At a night where a film documenting their careers was screened, Getintothis’ Dickie Felton realised there’s more to the Levellers than just nostalgia.
Clad in a Levellers hoodie, the middle-aged punter lost on Hardman Street asks for directions: “Do you know where the Philharmonic Hall is?” It would be safe to assume she’s following the Levellers on their joint film screening/acoustic set tour, everywhere from Basingstoke to Buxton, but has found herself waylaid somewhere between Fly in the Loaf and Magnet.
This forty-year-old fanatic could have come straight from 1992 when Levellers were the hippy, punky, folky heroes of a festival field near you. We steer her back towards 2015 and the bright lights of Liverpool’s most distinguished concert hall.
Here is one of the UK’s great alternative groups playing in a location which shares the name of one of their greatest songs. But alas, there is no Hope Street played tonight.
Instead, a tribute to start off proceedings. The night dedicated to legendary documentary filmmaker Albert Maysles who died on Thursday aged 88.
This is no ordinary concert and this is no ordinary band. The support slot filled with a movie screening. The audience treated to A Curious Life a quirky, eccentric and warm documentary about the band’s rise to fame in the 1990s told through Jeremy Cunningham, their hugely loveable bass player and artist.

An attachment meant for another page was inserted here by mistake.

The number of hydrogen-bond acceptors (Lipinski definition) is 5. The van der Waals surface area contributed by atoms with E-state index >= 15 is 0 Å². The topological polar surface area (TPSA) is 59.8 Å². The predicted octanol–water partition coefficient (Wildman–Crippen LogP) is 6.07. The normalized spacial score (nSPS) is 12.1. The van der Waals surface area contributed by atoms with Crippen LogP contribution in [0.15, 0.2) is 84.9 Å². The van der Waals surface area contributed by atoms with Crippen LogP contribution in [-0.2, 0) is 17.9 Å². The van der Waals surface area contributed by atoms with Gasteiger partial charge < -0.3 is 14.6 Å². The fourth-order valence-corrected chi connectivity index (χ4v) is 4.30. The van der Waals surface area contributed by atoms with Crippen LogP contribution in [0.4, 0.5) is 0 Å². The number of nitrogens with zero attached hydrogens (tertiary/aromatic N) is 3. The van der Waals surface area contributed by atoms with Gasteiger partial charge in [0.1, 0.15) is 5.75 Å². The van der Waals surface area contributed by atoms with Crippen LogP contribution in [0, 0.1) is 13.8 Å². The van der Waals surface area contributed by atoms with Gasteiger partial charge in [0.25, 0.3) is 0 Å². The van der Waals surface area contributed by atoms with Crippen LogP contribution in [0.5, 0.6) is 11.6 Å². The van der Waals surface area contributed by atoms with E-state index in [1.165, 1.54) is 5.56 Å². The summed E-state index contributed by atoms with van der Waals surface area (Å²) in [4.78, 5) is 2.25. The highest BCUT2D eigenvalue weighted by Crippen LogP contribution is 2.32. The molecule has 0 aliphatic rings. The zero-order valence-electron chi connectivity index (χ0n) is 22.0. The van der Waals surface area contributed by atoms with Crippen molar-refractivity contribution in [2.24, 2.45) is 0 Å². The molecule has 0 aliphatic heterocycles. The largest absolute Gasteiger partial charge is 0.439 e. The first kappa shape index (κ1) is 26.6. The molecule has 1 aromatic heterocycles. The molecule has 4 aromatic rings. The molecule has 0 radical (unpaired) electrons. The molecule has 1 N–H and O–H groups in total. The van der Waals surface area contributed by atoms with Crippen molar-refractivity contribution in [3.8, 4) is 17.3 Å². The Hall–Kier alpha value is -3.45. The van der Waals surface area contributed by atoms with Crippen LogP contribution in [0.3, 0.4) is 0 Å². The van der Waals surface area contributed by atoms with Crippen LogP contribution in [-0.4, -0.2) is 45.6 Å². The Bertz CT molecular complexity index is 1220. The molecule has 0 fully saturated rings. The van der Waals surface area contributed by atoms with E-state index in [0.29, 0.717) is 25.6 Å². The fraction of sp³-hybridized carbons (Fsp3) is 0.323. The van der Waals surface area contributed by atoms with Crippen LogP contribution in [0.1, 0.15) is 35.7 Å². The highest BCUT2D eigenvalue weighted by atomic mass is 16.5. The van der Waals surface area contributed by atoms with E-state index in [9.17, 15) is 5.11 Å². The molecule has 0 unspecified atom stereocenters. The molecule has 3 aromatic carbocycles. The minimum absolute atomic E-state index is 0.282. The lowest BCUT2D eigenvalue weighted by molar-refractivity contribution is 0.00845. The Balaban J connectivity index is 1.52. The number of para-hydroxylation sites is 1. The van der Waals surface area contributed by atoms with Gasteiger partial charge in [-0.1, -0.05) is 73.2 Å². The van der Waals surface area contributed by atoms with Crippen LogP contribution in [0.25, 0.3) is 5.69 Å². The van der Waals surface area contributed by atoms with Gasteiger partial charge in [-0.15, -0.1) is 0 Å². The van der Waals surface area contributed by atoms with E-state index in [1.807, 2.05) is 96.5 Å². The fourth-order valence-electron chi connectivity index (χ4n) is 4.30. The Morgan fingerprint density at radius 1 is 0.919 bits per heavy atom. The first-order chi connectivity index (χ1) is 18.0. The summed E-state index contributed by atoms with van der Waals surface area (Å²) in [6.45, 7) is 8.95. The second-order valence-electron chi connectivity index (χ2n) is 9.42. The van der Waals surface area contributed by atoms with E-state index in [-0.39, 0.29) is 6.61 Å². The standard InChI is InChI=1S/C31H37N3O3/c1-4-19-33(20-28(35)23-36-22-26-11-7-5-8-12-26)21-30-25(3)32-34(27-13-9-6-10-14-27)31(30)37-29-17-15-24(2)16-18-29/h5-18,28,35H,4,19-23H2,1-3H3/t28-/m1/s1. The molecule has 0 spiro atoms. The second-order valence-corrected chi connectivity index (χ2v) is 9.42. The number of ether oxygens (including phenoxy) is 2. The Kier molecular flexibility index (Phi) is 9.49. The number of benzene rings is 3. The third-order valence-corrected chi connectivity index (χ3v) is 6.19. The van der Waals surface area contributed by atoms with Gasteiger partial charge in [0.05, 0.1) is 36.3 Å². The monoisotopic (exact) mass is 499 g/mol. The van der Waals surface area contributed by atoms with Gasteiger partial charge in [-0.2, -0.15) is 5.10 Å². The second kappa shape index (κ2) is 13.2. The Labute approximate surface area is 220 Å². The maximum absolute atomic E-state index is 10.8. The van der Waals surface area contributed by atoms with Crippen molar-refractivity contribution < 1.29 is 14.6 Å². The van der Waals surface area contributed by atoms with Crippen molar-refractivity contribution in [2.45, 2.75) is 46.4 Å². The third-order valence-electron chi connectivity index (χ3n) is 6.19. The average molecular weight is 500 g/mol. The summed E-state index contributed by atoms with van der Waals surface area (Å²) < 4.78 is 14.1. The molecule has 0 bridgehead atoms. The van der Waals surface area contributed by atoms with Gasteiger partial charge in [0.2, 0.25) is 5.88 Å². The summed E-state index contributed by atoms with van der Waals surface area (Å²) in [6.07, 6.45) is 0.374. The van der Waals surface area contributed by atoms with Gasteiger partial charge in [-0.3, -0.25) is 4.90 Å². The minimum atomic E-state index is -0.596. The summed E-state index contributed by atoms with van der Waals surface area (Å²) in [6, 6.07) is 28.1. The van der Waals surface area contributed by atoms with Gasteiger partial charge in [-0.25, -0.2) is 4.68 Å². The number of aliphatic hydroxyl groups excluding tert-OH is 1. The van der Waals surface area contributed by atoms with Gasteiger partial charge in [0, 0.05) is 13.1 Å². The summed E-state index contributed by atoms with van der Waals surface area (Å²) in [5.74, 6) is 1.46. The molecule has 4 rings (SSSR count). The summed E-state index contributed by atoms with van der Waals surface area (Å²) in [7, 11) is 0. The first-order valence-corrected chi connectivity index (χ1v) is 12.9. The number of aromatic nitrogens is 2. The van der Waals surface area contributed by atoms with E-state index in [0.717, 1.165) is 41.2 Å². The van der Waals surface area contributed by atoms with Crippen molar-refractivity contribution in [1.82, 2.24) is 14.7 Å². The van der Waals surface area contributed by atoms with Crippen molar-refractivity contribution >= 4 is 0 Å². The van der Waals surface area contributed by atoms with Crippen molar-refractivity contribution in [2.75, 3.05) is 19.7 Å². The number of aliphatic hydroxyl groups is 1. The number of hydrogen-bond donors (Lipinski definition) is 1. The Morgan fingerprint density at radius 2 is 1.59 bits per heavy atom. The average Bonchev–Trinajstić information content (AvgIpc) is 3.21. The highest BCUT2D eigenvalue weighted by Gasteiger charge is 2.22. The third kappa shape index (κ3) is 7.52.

We hear how Levellers anti-establishment approach to life won them thousands of fans. We see footage of wild concerts and coy media interviews.
The story of Levellers is also the biography of the rise of the UK festival scene. At their peak the band performed to 80,000 people at Glastonbury (1992 and 1994).
A Curious Life follows the constantly giggling Cunningham around Brighton streets as he reflects on his band’s quarter of a century fighting the system. Or, “25 years of subsidised dysfunctionality” as he puts it.
The film shows Cunningham and other band associates climbing into lofts to uncover old VHS videos which contain rare live footage from Levellers early days.
And you start to understand how huge the Levellers were in the 1990s. But they made enemies along the way too. Horrendous reviews from music media sees the group refuse to do interviews.
This heartwarming and hilarious movie is something even Maysles would have been proud of. A Curious Life director Dunstan Bruce follows the Maysles mantra that documentary makers be “discoverers not controllers“.
There’s stark sentiment too. Cunningham talks openly about his past problems with drug addiction and other band members reflect on the difficulties of coping with fame.
After watching Levellers on the big screen it’s time to see them on the big stage. The Philharmonic audience treated to a fabulous acoustic set. They open with Boatman and then The Road from their greatest album Levelling the Land and the crowd love it. Frontman Mark Chadwick’s voice as strong now as it was when his group started off.
In the upper tier hardcore Levellers fans dance and jig as if they’re back at Glastonbury. But this isn’t some nostalgia trip. The band play new material and tracks from more recent albums. There’s more to life than 1992.
Streaming home we can’t help reflecting more on the film than the gig. And a line stands out from one of the Levellers who quips: “We never split up because we are unemployable“.
Let’s hope the Levellers remain jobless for a long long time to come.